A sense of autonomy is preserved under Chinese reproductive policies
Su B, Macer DR.
Graduate School of Life and Environmental Sciences,
University of Tsukuba,
Tsukuba Science City, Japan.
New Genet Soc. 2005 Apr;24(1):15-29.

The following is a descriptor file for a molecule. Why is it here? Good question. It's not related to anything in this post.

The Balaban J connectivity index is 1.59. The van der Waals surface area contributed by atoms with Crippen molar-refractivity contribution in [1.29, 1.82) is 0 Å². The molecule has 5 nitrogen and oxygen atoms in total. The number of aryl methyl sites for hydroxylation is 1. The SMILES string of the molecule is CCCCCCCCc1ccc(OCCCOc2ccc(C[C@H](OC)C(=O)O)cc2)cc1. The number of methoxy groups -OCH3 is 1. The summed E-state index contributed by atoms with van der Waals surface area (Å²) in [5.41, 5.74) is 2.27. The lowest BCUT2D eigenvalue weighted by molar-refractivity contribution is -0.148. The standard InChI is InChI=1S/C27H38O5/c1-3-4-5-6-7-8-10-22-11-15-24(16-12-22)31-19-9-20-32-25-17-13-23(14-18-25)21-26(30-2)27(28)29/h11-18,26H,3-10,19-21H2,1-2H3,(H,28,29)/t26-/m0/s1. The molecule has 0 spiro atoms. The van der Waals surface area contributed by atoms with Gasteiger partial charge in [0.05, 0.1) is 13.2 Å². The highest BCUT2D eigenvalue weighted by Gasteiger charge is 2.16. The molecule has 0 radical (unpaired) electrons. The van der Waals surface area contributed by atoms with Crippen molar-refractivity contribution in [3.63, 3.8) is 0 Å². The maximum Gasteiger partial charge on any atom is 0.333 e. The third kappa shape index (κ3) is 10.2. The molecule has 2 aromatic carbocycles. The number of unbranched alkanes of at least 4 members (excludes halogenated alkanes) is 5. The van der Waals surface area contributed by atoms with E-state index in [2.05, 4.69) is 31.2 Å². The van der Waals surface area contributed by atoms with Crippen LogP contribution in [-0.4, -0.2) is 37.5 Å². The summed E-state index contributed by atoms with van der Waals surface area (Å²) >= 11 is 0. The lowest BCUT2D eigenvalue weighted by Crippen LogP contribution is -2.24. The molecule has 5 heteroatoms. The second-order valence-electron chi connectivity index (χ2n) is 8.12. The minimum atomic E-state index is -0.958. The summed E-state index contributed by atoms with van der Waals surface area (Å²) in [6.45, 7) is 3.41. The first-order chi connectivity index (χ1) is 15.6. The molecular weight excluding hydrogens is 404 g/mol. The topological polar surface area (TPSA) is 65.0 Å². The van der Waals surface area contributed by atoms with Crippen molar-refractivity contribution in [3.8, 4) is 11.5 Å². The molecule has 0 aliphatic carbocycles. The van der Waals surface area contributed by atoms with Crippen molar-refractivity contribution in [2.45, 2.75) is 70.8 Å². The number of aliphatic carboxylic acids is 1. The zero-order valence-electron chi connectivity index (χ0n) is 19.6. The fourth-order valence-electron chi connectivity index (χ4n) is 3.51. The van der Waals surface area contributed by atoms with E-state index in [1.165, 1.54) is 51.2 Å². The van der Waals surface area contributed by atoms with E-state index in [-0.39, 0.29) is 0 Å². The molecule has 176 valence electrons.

ABSTRACTChina has had a one-child family policy since 1979 and a National Family Planning Law since 2002. This paper presents analysis of comments from members of the general public and experts in China on the question of reproductive autonomy. The Chinese concept of 'Yousheng' (healthy birth) is more appropriate than eugenics as an expression of Chinese social policy and public attitudes. The widespread support for healthy birth has policy implications. None of the persons interviewed said that they had ever used ultrasound to choose the gender of their child nor had an abortion for the reason of a fetus's gender. Despite the bad impression of abortion from their experience, most would abort a fetus with a genetic disease. Respondents in rural areas were less likely to use prenatal care, pointing to more important social problems in reproduction in China. The impressions given from the survey stands in contrast to the implications of the majority of Western papers on the Chinese situation, and indicate that people are generally satisfied with the ethical balance towards the societal needs over individual autonomy, but they still have a sense of reproductive autonomy. There needs to be further study into these issues with larger surveys and interview studies.China 2009
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